The NY Times headline reads “Hidden Pentagon Records Reveal Patterns of Failure in Deadly Airstrikes” and it outlines a pattern of corruption and lawlessness by our military that was responsible for killing civilians in a war zone.
They were obtained through Freedom of Information requests beginning in March 2017 and lawsuits filed against the Defense Department and U.S. Central Command. To date, The Times has received 1,311 out of at least 2,866 reports — known as credibility assessments — examining airstrikes in Iraq and Syria between September 2014 and January 2018. Requests for records from Afghanistan are the subject of a new lawsuit.
Source: Hidden Pentagon Records Reveal Patterns of Failure in Deadly Airstrikes – The New York Times 
Most of you will never file a FOIA request or make a Public Records Request (PRR) and may think the two are interchangeable. They aren’t. One is Federal, the other is State or Local. Both, have the same strange rule which seemingly breaks the 14th amendment guarantee of equal protection, in that these rules are made for lawyers- not the citizens who may want to be the seekers of truth. Lawyers can get paid for their time in filing and requesting documents- citizens, not only would have to pay a lawyer to be re-compensated for their action, but- also have to pay the governments defense bill via taxes.
For some strange reason, we haven’t figured out that we need a “chief ethics officer/ombudsman/office of governmental accountability” to take our side in the fight for open, honest government.
The folks who’ve traditionally invested money in paying lawyers to uncover corruption- has been the so called “Fourth Estate”- journalists. News organizations would dig, like the NY Times has, to uncover the dirty little secrets that our government, with the best politicians money can buy, try to keep hidden.
In case you haven’t noticed, the news industry has taken a beating – thanks to the internet, where all information wants to be free, and power has been allowed to accumulate in the hands of a few- Google, Facebook, Amazon, Microsoft, Apple etc- where they discretely filter and target messages to keep you engaged and sometimes enraged. Newspapers have closed, newsrooms have shrunk, advertising has moved from print to digital and the ownership has consolidated. If the power five of online conversation was smart, they’d dedicate a portion of their profits to funding a non-profit office of governmental accountability.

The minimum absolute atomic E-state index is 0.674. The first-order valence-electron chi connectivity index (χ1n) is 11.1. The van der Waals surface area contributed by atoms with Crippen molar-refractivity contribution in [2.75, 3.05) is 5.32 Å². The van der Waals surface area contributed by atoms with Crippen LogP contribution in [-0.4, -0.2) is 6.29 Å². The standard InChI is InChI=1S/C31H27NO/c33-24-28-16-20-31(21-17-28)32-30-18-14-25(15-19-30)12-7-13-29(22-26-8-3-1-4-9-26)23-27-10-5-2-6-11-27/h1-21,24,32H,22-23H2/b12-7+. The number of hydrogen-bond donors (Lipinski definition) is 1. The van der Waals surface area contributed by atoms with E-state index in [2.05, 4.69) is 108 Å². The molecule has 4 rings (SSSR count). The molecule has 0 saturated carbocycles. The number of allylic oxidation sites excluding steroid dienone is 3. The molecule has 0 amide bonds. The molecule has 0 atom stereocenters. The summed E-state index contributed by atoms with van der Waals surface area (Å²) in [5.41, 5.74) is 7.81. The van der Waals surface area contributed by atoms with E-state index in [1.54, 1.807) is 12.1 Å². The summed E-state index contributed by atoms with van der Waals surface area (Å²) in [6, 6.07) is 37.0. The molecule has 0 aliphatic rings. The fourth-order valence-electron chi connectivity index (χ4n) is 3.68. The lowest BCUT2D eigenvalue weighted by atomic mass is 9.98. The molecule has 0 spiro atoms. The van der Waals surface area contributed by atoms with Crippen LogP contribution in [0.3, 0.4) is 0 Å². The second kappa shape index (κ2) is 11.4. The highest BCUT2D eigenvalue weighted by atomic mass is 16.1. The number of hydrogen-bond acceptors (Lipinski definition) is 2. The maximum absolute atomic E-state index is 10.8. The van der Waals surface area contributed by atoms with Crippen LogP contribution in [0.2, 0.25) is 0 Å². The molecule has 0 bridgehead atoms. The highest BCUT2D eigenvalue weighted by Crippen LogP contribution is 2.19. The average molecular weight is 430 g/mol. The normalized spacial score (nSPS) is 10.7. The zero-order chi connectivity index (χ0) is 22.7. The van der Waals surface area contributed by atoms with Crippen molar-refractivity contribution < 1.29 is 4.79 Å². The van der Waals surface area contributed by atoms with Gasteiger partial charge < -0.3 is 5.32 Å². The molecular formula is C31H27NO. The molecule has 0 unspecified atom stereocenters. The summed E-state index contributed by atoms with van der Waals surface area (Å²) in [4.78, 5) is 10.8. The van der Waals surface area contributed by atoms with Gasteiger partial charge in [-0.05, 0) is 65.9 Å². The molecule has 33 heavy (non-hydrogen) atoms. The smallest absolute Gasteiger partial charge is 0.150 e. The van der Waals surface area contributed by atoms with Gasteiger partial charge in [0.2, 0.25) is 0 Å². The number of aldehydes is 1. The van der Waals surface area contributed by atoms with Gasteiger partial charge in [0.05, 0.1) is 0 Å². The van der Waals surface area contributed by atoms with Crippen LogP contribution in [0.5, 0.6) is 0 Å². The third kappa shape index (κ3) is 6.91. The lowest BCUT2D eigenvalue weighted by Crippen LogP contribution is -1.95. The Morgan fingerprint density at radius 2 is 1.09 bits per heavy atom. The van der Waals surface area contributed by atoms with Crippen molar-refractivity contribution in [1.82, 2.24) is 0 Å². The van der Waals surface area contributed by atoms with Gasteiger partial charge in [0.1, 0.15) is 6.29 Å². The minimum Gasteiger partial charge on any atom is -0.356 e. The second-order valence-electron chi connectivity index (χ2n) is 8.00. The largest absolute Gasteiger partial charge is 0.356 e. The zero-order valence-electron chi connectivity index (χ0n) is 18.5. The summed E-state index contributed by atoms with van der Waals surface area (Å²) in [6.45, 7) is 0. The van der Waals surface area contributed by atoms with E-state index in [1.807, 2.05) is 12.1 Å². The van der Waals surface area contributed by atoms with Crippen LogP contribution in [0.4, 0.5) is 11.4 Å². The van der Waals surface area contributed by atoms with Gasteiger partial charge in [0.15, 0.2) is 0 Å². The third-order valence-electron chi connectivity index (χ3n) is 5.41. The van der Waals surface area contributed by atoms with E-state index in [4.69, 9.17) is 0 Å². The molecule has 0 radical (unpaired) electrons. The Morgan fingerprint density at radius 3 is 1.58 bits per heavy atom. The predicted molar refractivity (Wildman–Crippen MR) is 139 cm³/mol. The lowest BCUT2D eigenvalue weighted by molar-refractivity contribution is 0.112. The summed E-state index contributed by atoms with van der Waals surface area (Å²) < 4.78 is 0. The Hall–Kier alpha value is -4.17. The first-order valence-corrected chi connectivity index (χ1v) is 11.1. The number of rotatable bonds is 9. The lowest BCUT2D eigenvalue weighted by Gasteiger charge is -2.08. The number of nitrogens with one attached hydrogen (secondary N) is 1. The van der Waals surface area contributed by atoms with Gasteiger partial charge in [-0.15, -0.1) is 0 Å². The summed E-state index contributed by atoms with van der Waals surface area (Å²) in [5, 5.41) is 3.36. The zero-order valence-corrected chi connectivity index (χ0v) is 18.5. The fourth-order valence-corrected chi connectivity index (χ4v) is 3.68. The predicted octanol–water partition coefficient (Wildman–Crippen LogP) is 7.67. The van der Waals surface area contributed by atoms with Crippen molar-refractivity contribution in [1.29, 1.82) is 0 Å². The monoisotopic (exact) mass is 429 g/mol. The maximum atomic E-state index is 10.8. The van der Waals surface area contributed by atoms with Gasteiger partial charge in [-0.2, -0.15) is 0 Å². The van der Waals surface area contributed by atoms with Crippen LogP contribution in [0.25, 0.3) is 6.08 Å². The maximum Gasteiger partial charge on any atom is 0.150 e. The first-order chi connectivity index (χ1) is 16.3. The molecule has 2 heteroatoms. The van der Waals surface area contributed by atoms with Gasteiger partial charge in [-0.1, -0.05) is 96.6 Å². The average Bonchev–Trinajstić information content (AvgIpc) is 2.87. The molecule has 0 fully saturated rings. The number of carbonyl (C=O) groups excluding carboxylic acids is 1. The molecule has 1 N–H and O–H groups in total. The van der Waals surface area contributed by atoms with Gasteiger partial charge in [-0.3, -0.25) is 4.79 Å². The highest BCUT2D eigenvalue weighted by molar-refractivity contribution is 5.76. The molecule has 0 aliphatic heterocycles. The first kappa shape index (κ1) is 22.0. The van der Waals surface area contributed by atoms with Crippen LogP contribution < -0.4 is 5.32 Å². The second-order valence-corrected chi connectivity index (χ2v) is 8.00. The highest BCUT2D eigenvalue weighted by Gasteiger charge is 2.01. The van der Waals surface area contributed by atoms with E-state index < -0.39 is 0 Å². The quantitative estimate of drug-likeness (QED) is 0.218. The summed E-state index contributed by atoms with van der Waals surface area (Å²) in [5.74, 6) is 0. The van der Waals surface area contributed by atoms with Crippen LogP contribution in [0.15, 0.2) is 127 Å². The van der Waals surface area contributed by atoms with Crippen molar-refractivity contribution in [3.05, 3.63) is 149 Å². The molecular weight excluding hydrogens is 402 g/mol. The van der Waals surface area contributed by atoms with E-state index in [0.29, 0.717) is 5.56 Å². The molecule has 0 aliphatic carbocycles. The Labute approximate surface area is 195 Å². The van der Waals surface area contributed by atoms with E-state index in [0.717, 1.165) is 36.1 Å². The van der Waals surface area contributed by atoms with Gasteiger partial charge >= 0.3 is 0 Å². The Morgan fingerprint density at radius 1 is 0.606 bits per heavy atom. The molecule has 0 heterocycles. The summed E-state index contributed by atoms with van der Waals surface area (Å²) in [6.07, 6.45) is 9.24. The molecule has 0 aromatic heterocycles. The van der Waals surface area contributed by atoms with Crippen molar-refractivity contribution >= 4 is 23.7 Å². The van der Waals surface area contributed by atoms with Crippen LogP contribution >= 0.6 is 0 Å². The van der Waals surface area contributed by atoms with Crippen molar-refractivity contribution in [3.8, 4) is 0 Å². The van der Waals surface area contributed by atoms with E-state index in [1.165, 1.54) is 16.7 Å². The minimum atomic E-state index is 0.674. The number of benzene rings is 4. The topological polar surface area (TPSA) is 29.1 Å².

The barriers to gaining access to public records have increased. The cost/benefit equation for news organizations has decreased, with lower ad revenue and smaller audiences. In Ohio- you can add in horribly written laws with vague definitions as to fines or punishments and caps on fines- and you have an impotent set of rules- enforced by elected officials who are more likely to side with elected officials.
The State of Ohio publishes a “Yellow Book” – 250 pages of fiction that encourage the public to enforce both open meetings laws  and how to do public records requests. It puts all the work on the public- with no help from anyone in government. Our tax dollars pay to defend these cases against us. And, although the book says to “always err to open” that book has no teeth and it gives you no weapons to use against the government.
And let’s be clear, the records belong to the public. They are paid for by the public, they are collected by public employees, and they are there to give the public confidence that those in power aren’t abusing their power.
Need a good example of a PRR that took too long, covered up too much, and changed the course of who was in power?
Laquan McDonald  was a Black youth shot and killed in Chicago by a police officer on Oct 20, 2014.The cops covered up the evidence, allowing their officer, Jason Van Dyke to being justified in shooting McDonald 16 times. Finally, a court ordered the police to release a dash cam video, 13 months later on Nov 24, 2015- and instantly, Van Dyke was charged with first degree murder. Had the tape been released before the re-election of Rahm Emanuel in 2015- the outcome may have been much different.